Major global economic events and implications
US economic data was mixed, with a slight rise in small business optimism and continued strength in job openings and hiring but weak July retail sales, though this followed very strong and upwardly-revised June retail sales growth. Producer price inflation also fell in July. A big negative though was continued weakness in productivity growth, which is an obvious outworking of strong jobs growth and soft GDP growth. Putting aside issues about whether growth is being understated on the back of cheap or even “free” technologies that are significantly enhancing our lives, low productivity growth adds to concerns that potential growth is lower than currently thought, and flowing from this, that “normal” interest rate levels are also lower. However, I suspect GDP growth and productivity will move higher in the year ahead, as the detraction from US growth, flowing from a rundown in inventories and energy investment, has likely run its course. In terms of the Fed, the soft July retail sales data make a September rate hike even less likely (market probabilities are currently just 16%), but our base case remains for a December hike.
The US June quarter reporting season is now more than 90% done, and indicates a clear rebound in earnings from their March quarter low. 78% of companies have beat on earnings and 56% have beat on sales, both of which are above normal levels. More importantly, while earnings are down 2.5% year on year (yoy), they have come in around 3% better than expected and are up about 9.5% on the March quarter low.
Japanese data was a bit better, with solid gains in machine orders and economic sentiment.
Chinese economic data for July was weaker than expected with a slight slowing in industrial production (from 6.2%yoy to 6%), retail sales and fixed asset investment, continued weakness in exports and imports, and weak credit and money supply growth. It’s early days yet, and recent floods may be impacting, but so far the data suggests that Chinese growth in the current quarter may be edging down to around 6.5-6.6% yoy. Expect continued policy easing in China, including more interest rate cuts. Meanwhile, although a fall in food price inflation saw CPI inflation fall slightly, producer price deflation is continuing to fade which is good news for nominal GDP growth in China.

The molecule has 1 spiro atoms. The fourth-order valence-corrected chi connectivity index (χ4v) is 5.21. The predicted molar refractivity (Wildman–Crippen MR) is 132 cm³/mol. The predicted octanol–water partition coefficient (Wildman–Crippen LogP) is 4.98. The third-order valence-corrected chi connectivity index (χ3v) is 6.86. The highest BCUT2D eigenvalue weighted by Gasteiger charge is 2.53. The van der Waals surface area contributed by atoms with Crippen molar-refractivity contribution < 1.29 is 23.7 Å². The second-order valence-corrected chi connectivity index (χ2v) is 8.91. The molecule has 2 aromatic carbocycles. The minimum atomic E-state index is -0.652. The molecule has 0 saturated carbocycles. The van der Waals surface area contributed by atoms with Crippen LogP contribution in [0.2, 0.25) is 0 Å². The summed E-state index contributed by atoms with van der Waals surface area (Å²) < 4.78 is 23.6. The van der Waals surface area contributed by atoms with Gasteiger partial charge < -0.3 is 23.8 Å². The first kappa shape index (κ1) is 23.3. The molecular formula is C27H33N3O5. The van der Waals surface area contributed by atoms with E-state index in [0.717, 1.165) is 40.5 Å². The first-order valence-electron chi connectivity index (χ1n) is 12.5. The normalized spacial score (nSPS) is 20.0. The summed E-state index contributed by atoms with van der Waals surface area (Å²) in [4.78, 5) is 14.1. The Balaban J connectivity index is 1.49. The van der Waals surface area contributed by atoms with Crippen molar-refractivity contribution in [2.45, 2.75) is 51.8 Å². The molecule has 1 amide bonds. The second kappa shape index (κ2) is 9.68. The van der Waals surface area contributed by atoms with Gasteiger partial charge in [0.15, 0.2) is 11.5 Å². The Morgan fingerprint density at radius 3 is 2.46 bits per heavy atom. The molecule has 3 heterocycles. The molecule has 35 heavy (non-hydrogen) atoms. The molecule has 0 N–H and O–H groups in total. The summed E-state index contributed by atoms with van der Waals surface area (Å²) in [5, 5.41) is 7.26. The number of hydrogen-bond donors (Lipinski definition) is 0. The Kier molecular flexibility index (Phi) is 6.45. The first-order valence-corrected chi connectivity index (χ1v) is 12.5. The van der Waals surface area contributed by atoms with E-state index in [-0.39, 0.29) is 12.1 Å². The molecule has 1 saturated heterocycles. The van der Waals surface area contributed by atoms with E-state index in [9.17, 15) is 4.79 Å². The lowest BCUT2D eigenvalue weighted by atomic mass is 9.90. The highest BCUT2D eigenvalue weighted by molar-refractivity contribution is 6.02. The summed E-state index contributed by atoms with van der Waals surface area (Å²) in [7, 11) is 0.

Australian economic events and implications
Australian data was a mixed bag, with business conditions and confidence down slightly in July but remaining relatively resilient (despite the political uncertainty at the time), consumer confidence up slightly in August to be around its long term average (helped by the latest rate cut) and housing finance up solidly again in June. The okay level of consumer and business confidence point to moderate but not spectacular growth in the economy and the rise in housing finance tells us that overall the housing sector is still solid. In terms of the latter, it looks like investor lending is having a bit of a bounce after growth in the total bank book of lending to investors fell way below the Australian Prudential Regulation Authority (APRA) 10% limit, but it’s doubtful that investor lending will be allowed to pick up too far, as there is a good chance that APRA will lower the 10% limit to around 7-8%.
The Australian June-half earnings reporting season has kicked off on a relatively ordinary note, with so far only 37% of companies exceeding expectations (compared to a norm of 45%). However, 71% have seen their earnings rise on a year ago, 52% have seen their share price outperform the market the day results were released and 93% have either maintained or increased their dividends. It’s also still early days with less than 20% of results out so far.
Source: AMP Capital
Source: AMP Capital
What to watch over the next week?
In the US, expect the minutes from the July Fed meeting (Wednesday) to confirm that at the time it remained dovish and cautious, but bear in mind that since then we have seen another strong US jobs report and a further strengthening in financial markets. Meanwhile, expect the August home builders conditions index (Monday) to strengthen slightly to a solid index reading of 60, housing starts to fall slightly after a very strong rise in June - but permits to rise further, headline CPI inflation to fall slightly to 0.9% yoy, but core inflation to remain unchanged at 2.3% yoy and industrial production to rise modestly (all due Tuesday).